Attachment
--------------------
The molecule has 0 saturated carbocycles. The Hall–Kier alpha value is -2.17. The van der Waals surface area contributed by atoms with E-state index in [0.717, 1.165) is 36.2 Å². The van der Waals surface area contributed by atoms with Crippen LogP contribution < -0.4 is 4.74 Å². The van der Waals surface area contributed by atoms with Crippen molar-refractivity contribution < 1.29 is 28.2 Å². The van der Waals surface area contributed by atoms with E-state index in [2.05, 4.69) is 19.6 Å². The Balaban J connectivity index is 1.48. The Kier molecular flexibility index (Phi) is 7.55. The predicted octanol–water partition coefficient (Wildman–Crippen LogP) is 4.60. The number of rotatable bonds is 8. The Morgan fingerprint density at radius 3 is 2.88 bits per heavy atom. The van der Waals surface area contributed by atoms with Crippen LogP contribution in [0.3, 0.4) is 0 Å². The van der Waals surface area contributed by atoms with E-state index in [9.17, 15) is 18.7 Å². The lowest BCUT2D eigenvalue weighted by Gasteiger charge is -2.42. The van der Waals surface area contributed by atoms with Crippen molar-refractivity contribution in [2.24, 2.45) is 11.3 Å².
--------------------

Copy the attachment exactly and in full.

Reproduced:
The molecule has 0 saturated carbocycles. The Hall–Kier alpha value is -2.17. The van der Waals surface area contributed by atoms with E-state index in [0.717, 1.165) is 36.2 Å². The van der Waals surface area contributed by atoms with Crippen LogP contribution < -0.4 is 4.74 Å². The van der Waals surface area contributed by atoms with Crippen molar-refractivity contribution < 1.29 is 28.2 Å². The van der Waals surface area contributed by atoms with E-state index in [2.05, 4.69) is 19.6 Å². The Balaban J connectivity index is 1.48. The Kier molecular flexibility index (Phi) is 7.55. The predicted octanol–water partition coefficient (Wildman–Crippen LogP) is 4.60. The number of rotatable bonds is 8. The Morgan fingerprint density at radius 3 is 2.88 bits per heavy atom. The van der Waals surface area contributed by atoms with Crippen LogP contribution in [0.3, 0.4) is 0 Å². The van der Waals surface area contributed by atoms with E-state index in [9.17, 15) is 18.7 Å². The lowest BCUT2D eigenvalue weighted by Gasteiger charge is -2.42. The van der Waals surface area contributed by atoms with Crippen molar-refractivity contribution in [2.24, 2.45) is 11.3 Å².